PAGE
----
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A footpath…or a stream

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Rick Ridings at rest

The descent from Darwen Moor led us to a short section of uphill tarmac at Duckshaw Brook. This short dry bit provided only fleeting relief from the tough terrain of the previous couple of miles before once again returning us to the rough ground of the Witton Bloody Weavers Way. For a few hundred yards anyway.

Photo 6 by John Wilson

Not So Fast Taylor going across the rough bit of path

(Photo: J Wilson)

Then the route became slightly more difficulter (that’s Timperley dialect is that) as we left the Witton Bloody Weavers Way. Turning right (SW) at a rotted signpost (the rot was probably down to the gound being slightly more moist than the surrounding terrain) we trotted cheerily and muddily across an incredibly lumpy footpath that was quite unrunnable in parts. Well actually it was completely unrunnably along quite a lot of it’s length. That length seemed to go on for miles but in reality it was less than a mile.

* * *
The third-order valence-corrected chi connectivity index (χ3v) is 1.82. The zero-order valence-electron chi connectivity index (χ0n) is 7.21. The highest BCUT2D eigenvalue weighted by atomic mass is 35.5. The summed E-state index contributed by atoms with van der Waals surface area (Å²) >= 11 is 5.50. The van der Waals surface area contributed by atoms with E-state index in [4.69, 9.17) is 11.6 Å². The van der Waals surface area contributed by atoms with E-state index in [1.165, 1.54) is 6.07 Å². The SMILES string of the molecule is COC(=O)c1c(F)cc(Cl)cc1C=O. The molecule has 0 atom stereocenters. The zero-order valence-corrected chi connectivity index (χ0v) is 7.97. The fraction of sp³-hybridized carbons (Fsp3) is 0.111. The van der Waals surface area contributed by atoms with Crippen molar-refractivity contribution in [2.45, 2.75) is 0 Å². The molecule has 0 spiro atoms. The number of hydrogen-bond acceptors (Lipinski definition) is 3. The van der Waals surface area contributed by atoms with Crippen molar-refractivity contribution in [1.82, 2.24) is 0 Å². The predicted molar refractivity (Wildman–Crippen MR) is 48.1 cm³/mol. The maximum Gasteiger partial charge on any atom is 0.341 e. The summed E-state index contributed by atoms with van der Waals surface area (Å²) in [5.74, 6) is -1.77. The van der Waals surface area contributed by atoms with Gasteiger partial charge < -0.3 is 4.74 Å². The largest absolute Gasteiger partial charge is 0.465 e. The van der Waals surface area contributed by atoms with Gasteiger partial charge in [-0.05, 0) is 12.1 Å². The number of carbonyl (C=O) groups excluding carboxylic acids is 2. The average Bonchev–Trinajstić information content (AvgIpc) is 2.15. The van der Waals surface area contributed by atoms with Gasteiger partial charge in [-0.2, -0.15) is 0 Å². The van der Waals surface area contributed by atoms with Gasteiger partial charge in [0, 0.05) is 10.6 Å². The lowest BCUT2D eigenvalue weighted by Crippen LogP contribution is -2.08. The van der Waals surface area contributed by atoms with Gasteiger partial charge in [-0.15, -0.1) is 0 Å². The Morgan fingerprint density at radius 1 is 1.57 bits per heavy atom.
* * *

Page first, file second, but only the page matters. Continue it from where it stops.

Photo 7 by John Wilson

There’s a path there – somewhere

(Photo: J. Wilson)

The path was mostly obscured by waist-high rushes and sedge grasses, consequently some runners disappeared into hidden holes in the ground – one may still yet be lost, there was definitely one runner missing when we sat down to dinner later. 

Photo 6 by Ian Brown

Winter Hill

(Photo: Ian Brown)

The wind was getting up on this exposed section and care had to be taken laying trail. It wouldn’t do for the runners to lose trail and go astray….they might end up getting back too late to enjoy the delights of the tin bath. Worse still, they might miss their tea.

Photo 5 by John Wilson   Wells & Eastwood relieved to be back on the DWWW

(Photo: J. Wilson)

Suitably soaked, muddied and bruised we rejoined that Damned Witton Weavers Way – at least the ground became more runnable. Wislon J had tumbled a grand total of five times on the rough section – surely a Club record. There are rumours that he’s going to receive the award of the Club’s Official Fell Fall Runner.

We were now on the return leg although it would be a while before Darwen’s Jublilee Tower would become visible.